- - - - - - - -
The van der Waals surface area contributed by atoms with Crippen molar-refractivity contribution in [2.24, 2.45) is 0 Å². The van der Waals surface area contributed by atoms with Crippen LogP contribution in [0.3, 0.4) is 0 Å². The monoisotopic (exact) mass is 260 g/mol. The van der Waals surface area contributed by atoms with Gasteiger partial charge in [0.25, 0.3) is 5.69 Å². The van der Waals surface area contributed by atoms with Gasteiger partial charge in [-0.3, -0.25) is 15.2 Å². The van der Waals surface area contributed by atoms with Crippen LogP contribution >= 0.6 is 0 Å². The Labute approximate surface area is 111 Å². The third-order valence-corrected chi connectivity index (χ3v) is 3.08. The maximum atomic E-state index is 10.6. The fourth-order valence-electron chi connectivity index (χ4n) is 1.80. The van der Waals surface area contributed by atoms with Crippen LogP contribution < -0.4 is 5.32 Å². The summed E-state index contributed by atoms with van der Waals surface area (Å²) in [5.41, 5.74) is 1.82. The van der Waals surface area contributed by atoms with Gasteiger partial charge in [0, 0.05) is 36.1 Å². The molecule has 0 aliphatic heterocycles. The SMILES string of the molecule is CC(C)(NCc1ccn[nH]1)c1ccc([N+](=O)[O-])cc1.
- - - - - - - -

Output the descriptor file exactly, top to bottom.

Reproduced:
The van der Waals surface area contributed by atoms with Crippen molar-refractivity contribution in [2.24, 2.45) is 0 Å². The van der Waals surface area contributed by atoms with Crippen LogP contribution in [0.3, 0.4) is 0 Å². The monoisotopic (exact) mass is 260 g/mol. The van der Waals surface area contributed by atoms with Gasteiger partial charge in [0.25, 0.3) is 5.69 Å². The van der Waals surface area contributed by atoms with Gasteiger partial charge in [-0.3, -0.25) is 15.2 Å². The van der Waals surface area contributed by atoms with Crippen LogP contribution >= 0.6 is 0 Å². The Labute approximate surface area is 111 Å². The third-order valence-corrected chi connectivity index (χ3v) is 3.08. The maximum atomic E-state index is 10.6. The fourth-order valence-electron chi connectivity index (χ4n) is 1.80. The van der Waals surface area contributed by atoms with Crippen LogP contribution < -0.4 is 5.32 Å². The summed E-state index contributed by atoms with van der Waals surface area (Å²) in [5.41, 5.74) is 1.82. The van der Waals surface area contributed by atoms with Gasteiger partial charge in [0, 0.05) is 36.1 Å². The molecule has 0 aliphatic heterocycles. The SMILES string of the molecule is CC(C)(NCc1ccn[nH]1)c1ccc([N+](=O)[O-])cc1.